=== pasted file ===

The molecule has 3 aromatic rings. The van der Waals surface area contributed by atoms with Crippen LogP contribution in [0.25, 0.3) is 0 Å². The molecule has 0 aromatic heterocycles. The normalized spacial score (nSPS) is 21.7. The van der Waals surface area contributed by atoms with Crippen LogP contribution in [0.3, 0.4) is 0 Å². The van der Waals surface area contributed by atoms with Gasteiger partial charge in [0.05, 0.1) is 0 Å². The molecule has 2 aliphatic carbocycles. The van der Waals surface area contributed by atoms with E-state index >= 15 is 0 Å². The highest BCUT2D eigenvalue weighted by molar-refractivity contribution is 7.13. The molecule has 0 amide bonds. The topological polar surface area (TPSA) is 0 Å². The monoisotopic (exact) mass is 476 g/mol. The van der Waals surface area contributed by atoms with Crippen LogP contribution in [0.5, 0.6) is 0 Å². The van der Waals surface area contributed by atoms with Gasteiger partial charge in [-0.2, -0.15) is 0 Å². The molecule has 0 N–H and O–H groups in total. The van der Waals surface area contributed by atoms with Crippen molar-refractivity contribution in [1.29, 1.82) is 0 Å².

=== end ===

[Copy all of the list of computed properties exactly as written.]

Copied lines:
The molecule has 3 aromatic rings. The van der Waals surface area contributed by atoms with Crippen LogP contribution in [0.25, 0.3) is 0 Å². The molecule has 0 aromatic heterocycles. The normalized spacial score (nSPS) is 21.7. The van der Waals surface area contributed by atoms with Crippen LogP contribution in [0.3, 0.4) is 0 Å². The van der Waals surface area contributed by atoms with Gasteiger partial charge in [0.05, 0.1) is 0 Å². The molecule has 2 aliphatic carbocycles. The van der Waals surface area contributed by atoms with E-state index >= 15 is 0 Å². The highest BCUT2D eigenvalue weighted by molar-refractivity contribution is 7.13. The molecule has 0 amide bonds. The topological polar surface area (TPSA) is 0 Å². The monoisotopic (exact) mass is 476 g/mol. The van der Waals surface area contributed by atoms with Crippen LogP contribution in [0.5, 0.6) is 0 Å². The van der Waals surface area contributed by atoms with Gasteiger partial charge in [-0.2, -0.15) is 0 Å². The molecule has 0 N–H and O–H groups in total. The van der Waals surface area contributed by atoms with Crippen molar-refractivity contribution in [1.29, 1.82) is 0 Å².